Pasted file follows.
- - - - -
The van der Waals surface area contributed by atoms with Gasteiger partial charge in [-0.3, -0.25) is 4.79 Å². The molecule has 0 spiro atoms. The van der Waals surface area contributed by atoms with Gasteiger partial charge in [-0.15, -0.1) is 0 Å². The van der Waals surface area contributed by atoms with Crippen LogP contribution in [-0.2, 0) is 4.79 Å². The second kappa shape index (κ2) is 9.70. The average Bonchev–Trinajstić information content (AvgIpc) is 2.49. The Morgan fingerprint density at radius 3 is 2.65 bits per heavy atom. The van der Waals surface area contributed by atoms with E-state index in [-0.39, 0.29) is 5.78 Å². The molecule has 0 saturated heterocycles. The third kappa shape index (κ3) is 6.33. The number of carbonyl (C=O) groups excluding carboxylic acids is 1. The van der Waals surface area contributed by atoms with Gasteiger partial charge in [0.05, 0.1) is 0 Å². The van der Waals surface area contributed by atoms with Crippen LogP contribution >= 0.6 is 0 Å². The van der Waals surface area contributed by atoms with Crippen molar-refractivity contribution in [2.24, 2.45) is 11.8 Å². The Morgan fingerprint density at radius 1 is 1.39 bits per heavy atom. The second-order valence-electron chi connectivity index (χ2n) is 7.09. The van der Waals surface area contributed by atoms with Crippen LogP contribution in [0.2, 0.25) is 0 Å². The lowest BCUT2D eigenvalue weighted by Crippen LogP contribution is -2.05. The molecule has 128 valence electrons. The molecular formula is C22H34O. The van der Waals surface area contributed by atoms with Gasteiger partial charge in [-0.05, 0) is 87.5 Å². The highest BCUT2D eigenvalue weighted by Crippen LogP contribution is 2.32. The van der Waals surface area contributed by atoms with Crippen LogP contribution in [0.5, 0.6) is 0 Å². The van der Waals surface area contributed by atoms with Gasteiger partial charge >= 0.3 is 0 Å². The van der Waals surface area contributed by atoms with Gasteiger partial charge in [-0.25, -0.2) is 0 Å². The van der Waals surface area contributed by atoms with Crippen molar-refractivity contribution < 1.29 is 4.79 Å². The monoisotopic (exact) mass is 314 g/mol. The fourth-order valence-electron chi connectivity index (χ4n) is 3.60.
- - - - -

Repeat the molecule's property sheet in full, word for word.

The van der Waals surface area contributed by atoms with Gasteiger partial charge in [-0.3, -0.25) is 4.79 Å². The molecule has 0 spiro atoms. The van der Waals surface area contributed by atoms with Gasteiger partial charge in [-0.15, -0.1) is 0 Å². The van der Waals surface area contributed by atoms with Crippen LogP contribution in [-0.2, 0) is 4.79 Å². The second kappa shape index (κ2) is 9.70. The average Bonchev–Trinajstić information content (AvgIpc) is 2.49. The Morgan fingerprint density at radius 3 is 2.65 bits per heavy atom. The van der Waals surface area contributed by atoms with E-state index in [-0.39, 0.29) is 5.78 Å². The molecule has 0 saturated heterocycles. The third kappa shape index (κ3) is 6.33. The number of carbonyl (C=O) groups excluding carboxylic acids is 1. The van der Waals surface area contributed by atoms with Gasteiger partial charge in [0.05, 0.1) is 0 Å². The van der Waals surface area contributed by atoms with Crippen LogP contribution >= 0.6 is 0 Å². The van der Waals surface area contributed by atoms with Crippen molar-refractivity contribution in [2.24, 2.45) is 11.8 Å². The Morgan fingerprint density at radius 1 is 1.39 bits per heavy atom. The second-order valence-electron chi connectivity index (χ2n) is 7.09. The van der Waals surface area contributed by atoms with Crippen LogP contribution in [0.2, 0.25) is 0 Å². The lowest BCUT2D eigenvalue weighted by Crippen LogP contribution is -2.05. The molecule has 128 valence electrons. The molecular formula is C22H34O. The van der Waals surface area contributed by atoms with Gasteiger partial charge in [-0.05, 0) is 87.5 Å². The highest BCUT2D eigenvalue weighted by Crippen LogP contribution is 2.32. The van der Waals surface area contributed by atoms with Crippen LogP contribution in [0.5, 0.6) is 0 Å². The van der Waals surface area contributed by atoms with Gasteiger partial charge >= 0.3 is 0 Å². The van der Waals surface area contributed by atoms with Gasteiger partial charge in [-0.25, -0.2) is 0 Å². The van der Waals surface area contributed by atoms with Crippen molar-refractivity contribution < 1.29 is 4.79 Å². The monoisotopic (exact) mass is 314 g/mol. The fourth-order valence-electron chi connectivity index (χ4n) is 3.60.